She did only some subdued two-stepping during the recent legislative session and her immediate challenge will be to get through what promises to be a very bloody January session in which the mountainous state budget will have to be confronted. But it will be Big Bill's budget--not hers--as long as he still around. In fact, post-session we wouldn't be surprised to see Di start to separate herself some from the boss, but not much until after the June primary.

With no serious challengers for the Dem nomination on her left or right, Denish can parade right up the middle. That's the sweet spot in New Mexico. Until the June primary is over, Republicans are going to be too busy fighting among themselves to move her off of it.

The danger for Denish and the hope for the R's is the state of the economy. There is much material to be mined there and itchy independent-minded voters are open to persuasion. Also, who knows what other shoes will drop from Big Bill that could shake Di's tree?


One of the beneficiaries of Heather's decision is southern Dem Congressman Harry Teague. He already has a premier Republican opponent in former US Rep. Steve Pearce. If Heather was joining Steve on the ticket, it could further excite the GOP base. But if Denish is leading in the polls next summer, that could dampen some of the R enthusiasm and benefit Teague. Perhaps not much, but with Teague's race looking so close, every little bit helps.


Denish just added some muscle and we'll all be watching to see how it's used. For example, that crowded race for the Dem nomination for lieutenant governor suddenly looks less threatening for her. Will she be more prone to push in a certain direction?


For Wilson, the decision not to run is likely her swan song. She will now recede into private life which she said she finds satisfying, not to mention financially lucrative. She makes plenty as a national security consultant.

This was her best and perhaps last chance for statewide political office. Her name ID will now diminish as will her stature in the Republican Party. New faces, like that of ABQ Mayor-elect Berry, are already emerging. She would have an outside shot at running for the US Senate seat held by Jeff Bingaman, but only if Bingaman retires in 2012. Today that seems unlikely. She has ruled out a run for her old congressional seat now held by Dem Martin Heinrich.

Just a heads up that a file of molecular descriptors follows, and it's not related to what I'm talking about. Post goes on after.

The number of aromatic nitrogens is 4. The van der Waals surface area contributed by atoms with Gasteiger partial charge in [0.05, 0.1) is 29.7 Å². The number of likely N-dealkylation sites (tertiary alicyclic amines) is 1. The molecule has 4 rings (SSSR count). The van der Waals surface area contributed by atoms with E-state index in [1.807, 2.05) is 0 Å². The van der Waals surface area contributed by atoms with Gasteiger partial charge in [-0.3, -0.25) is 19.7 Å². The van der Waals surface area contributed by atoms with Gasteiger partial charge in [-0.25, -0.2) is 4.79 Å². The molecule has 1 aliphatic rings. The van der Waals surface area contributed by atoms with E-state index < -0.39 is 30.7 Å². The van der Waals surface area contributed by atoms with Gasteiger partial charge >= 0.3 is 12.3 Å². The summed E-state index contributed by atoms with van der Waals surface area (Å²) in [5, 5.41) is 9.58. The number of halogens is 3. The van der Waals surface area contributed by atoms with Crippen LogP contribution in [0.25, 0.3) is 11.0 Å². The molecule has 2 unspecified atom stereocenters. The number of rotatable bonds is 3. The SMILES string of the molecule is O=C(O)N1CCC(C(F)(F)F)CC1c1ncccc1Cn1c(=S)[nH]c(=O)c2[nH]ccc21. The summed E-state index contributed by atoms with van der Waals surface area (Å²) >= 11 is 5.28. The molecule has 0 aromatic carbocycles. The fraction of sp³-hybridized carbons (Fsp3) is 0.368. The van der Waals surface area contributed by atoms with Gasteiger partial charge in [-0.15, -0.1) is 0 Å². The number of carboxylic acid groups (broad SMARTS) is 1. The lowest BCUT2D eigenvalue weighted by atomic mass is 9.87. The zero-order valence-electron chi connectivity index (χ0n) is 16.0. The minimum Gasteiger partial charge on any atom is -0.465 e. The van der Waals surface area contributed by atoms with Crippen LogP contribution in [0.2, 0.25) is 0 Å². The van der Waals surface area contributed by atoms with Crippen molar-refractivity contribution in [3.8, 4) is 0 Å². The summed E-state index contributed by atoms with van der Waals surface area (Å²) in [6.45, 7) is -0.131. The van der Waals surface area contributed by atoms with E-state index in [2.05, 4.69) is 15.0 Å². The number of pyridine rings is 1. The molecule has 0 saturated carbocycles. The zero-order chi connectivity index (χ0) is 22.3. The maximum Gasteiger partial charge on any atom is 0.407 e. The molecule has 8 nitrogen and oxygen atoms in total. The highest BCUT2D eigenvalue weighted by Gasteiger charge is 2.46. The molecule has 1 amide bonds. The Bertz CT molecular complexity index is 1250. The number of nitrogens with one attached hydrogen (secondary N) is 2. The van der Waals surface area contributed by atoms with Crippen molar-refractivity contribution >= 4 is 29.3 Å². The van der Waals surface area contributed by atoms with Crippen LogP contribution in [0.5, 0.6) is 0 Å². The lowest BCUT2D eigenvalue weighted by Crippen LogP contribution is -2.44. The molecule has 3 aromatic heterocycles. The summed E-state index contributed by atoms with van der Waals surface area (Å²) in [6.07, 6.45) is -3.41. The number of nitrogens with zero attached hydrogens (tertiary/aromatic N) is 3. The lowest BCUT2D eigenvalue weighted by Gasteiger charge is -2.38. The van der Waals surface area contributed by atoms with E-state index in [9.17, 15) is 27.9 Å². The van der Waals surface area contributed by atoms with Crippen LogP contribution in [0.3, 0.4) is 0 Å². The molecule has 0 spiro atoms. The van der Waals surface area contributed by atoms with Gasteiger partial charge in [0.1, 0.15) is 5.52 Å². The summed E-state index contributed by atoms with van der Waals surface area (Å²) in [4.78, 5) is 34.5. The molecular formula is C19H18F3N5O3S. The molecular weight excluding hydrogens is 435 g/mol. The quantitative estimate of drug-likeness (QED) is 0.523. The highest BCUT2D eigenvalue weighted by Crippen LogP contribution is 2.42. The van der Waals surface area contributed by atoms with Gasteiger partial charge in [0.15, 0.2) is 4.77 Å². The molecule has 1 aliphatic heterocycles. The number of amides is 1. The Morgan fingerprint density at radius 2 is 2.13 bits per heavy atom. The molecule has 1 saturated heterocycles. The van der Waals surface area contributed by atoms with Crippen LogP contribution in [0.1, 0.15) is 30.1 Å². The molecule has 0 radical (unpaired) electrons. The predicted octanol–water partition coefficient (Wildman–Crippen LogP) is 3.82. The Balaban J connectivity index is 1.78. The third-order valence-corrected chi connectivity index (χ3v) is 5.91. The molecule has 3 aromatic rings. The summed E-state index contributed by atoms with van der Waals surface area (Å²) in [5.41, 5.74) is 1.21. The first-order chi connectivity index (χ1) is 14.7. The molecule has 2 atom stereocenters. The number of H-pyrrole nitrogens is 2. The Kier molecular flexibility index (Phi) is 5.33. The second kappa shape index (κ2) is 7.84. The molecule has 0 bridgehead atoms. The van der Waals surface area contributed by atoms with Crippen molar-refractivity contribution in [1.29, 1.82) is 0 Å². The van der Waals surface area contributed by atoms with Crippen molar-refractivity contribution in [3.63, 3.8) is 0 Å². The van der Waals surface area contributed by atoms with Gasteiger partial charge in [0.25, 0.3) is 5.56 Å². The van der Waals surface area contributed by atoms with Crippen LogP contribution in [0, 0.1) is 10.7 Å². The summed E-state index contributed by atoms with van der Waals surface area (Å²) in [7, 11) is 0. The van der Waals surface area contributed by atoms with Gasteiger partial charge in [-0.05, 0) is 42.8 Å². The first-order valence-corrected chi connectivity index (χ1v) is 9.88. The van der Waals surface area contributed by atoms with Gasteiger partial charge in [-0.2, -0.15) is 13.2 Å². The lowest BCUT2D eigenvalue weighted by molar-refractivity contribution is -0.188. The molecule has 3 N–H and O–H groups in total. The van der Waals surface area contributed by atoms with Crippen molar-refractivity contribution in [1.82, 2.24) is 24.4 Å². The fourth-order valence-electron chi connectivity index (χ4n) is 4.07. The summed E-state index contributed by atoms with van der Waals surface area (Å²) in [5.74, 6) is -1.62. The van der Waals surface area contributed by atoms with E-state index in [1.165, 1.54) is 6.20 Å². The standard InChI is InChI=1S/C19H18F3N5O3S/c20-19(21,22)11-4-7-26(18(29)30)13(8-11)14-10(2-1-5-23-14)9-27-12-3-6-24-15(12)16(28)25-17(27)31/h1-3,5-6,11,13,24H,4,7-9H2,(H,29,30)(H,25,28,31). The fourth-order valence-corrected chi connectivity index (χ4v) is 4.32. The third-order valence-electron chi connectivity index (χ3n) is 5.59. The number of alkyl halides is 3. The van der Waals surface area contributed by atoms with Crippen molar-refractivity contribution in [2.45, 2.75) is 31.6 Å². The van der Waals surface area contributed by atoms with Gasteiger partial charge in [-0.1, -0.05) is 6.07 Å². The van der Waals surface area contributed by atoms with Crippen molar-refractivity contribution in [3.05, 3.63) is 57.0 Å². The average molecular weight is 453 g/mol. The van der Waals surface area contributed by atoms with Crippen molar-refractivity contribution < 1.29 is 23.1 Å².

Political life has not been a bed of roses for Heather. Even as other congressional reps coasted to easy re-election wins, she never had that luxury. The governor's race would have been another long, bitter and uphill struggle. She must have mused--for what? She would get to Santa Fe with no money to spend and fight for four years with a Democratic Legislature. There were simply more rewarding things to do.

If this is indeed the end game for Wilson, she will be remembered in history as a tenacious and effective political campaigner, but her political record lacks permanence. Both Wilson and her mentor--former Senator Pete Domenici--self-described moderates--chose not to move the state GOP in a truly moderate direction that may have prevented its collapse. They fully embraced the Bush presidency and for that they and their party paid deeply, as witnessed by the total D dominance of the congressional delegation and Santa Fe.